By GaryJohnson on 10/7/2010 9:59:39 AM , Rating: 3
Your opinion of his opinion then, by extension of your own logic, also doesn't matter.

RE: so?
By solarrocker on 10/7/2010 10:11:27 AM , Rating: 5
Nothing matters in most posts made lately on DT. Seems to be more that people come to watch the MAC vs PC fights of Tony, Pirks and (MIA) reader1.

An article can go about almost anything non computer related, but as soon as even one person says mac there they are.

RE: so?
By gmyx on 10/7/2010 11:38:24 AM , Rating: 2
reader1 quit DT a couple of months ago in a fiery way. He gave his password away, many post appeared confirming the password. I think his account now is suspended or closed.

RE: so?
By solarrocker on 10/7/2010 11:48:02 AM , Rating: 4
Wow, couldn't we just have given him a spare tinfoil hat?

RE: so?
By Cheesew1z69 on 10/7/2010 1:26:42 PM , Rating: 2
A few others who need to go as well.

RE: so?
By roadhog1974 on 10/12/2010 9:58:20 PM , Rating: 2
Za purity of zis forum must not be contaminated!!!

RE: so?
By inighthawki on 10/7/2010 10:25:49 AM , Rating: 2
but his comment wasn't an opinion about an opinion, it was a logical statement that can be taken as fact, therefore still relevant.

RE: so?
By GaryJohnson on 10/7/2010 10:45:03 AM , Rating: 2
His comment was an opinion as the amount the original poster's or any ex-employee's opinion matters (in any context) can't be proven or tested.

RE: so?
By inighthawki on 10/7/2010 11:19:55 AM , Rating: 2
Actually it's pretty straightforward to make the assumption that if person A knows person B, then their opinion of person B will be of greater value than that of person C who has never met person B, though may have heard of them. The same holds true linearly based on how close the relationship between the two are, thus even if a person working (leaving from) Microsoft may have never MET Ballmer in person, his influence will still play a higher role on the employee's experience and thus will allow that employee's opinion to have a greater weighted opinion of him.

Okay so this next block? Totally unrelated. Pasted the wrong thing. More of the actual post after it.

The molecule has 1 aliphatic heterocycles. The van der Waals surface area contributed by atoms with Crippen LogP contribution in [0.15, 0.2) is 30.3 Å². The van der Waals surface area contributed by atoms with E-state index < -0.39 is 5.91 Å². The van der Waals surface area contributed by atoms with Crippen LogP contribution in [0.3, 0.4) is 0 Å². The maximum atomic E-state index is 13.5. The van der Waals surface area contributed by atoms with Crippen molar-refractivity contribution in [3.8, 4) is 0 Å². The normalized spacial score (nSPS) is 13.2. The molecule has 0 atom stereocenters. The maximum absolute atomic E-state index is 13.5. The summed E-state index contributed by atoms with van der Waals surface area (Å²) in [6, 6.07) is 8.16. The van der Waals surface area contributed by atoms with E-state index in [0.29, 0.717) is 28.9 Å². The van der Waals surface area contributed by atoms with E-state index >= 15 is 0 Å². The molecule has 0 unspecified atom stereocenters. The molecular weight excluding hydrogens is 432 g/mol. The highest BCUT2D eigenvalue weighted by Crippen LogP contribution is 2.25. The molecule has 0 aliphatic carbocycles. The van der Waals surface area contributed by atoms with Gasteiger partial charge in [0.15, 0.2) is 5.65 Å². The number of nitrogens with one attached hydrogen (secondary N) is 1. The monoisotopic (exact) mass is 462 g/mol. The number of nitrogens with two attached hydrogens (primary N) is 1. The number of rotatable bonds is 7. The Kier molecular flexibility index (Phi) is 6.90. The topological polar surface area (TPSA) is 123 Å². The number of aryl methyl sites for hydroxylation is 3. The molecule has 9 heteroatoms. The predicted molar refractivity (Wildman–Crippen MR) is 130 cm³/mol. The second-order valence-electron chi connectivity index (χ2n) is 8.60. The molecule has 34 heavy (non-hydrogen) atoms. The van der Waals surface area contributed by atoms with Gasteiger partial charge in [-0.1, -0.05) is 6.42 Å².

Just as I can form an opinion based on a movie I've never seen based on previews, but it will hold much less weight than a person who has actually seen the movie.

Thus in the end, his comment is in fact a logical statement, and not an opinion.

RE: so?
By bug77 on 10/7/2010 12:55:42 PM , Rating: 3
Solid logic, but the article doesn't say how many (if any) of the former employees knew Balmer personally. Or at least worked directly with him.

RE: so?
By JakLee on 10/7/2010 4:35:58 PM , Rating: 2
Actually it's pretty straightforward to make the assumption that i.... <snip>.... thus will allow that employee's opinion to have a greater weighted opinion of him.

So, after reading all that I couldn't help but think - 7 degrees of Steve Balmer

RE: so?
By curiousgeorgieo on 10/7/2010 2:16:34 PM , Rating: 3
Balmer hates antiperspirant

RE: so?
By mmatis on 10/7/2010 6:29:54 PM , Rating: 2
I didn't realize he was French! That explains a lot!

"What would I do? I'd shut it down and give the money back to the shareholders." -- Michael Dell, after being asked what to do with Apple Computer in 1997

Copyright 2016 DailyTech LLC. - RSS Feed | Advertise | About Us | Ethics | FAQ | Terms, Conditions & Privacy Information | Kristopher Kubicki